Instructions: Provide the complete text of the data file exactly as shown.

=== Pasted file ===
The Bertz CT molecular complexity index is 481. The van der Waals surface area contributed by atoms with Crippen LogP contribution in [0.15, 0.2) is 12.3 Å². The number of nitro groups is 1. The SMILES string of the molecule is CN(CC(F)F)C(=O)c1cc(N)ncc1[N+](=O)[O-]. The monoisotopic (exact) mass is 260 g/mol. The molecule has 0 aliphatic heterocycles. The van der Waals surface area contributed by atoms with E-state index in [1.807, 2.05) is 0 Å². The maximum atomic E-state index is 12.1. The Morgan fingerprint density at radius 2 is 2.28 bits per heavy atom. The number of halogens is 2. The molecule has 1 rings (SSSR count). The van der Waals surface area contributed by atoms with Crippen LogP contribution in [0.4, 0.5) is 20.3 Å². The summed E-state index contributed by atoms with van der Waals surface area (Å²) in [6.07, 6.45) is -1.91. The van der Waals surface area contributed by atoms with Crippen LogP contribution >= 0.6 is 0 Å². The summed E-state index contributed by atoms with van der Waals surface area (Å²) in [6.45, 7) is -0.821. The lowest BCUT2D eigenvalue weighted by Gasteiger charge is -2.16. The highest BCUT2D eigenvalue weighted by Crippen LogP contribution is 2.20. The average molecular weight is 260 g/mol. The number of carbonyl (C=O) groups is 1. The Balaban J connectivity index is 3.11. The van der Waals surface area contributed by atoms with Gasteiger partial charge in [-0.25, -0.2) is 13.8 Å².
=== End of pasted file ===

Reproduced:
The Bertz CT molecular complexity index is 481. The van der Waals surface area contributed by atoms with Crippen LogP contribution in [0.15, 0.2) is 12.3 Å². The number of nitro groups is 1. The SMILES string of the molecule is CN(CC(F)F)C(=O)c1cc(N)ncc1[N+](=O)[O-]. The monoisotopic (exact) mass is 260 g/mol. The molecule has 0 aliphatic heterocycles. The van der Waals surface area contributed by atoms with E-state index in [1.807, 2.05) is 0 Å². The maximum atomic E-state index is 12.1. The Morgan fingerprint density at radius 2 is 2.28 bits per heavy atom. The number of halogens is 2. The molecule has 1 rings (SSSR count). The van der Waals surface area contributed by atoms with Crippen LogP contribution in [0.4, 0.5) is 20.3 Å². The summed E-state index contributed by atoms with van der Waals surface area (Å²) in [6.07, 6.45) is -1.91. The van der Waals surface area contributed by atoms with Crippen LogP contribution >= 0.6 is 0 Å². The summed E-state index contributed by atoms with van der Waals surface area (Å²) in [6.45, 7) is -0.821. The lowest BCUT2D eigenvalue weighted by Gasteiger charge is -2.16. The highest BCUT2D eigenvalue weighted by Crippen LogP contribution is 2.20. The average molecular weight is 260 g/mol. The number of carbonyl (C=O) groups is 1. The Balaban J connectivity index is 3.11. The van der Waals surface area contributed by atoms with Gasteiger partial charge in [-0.25, -0.2) is 13.8 Å².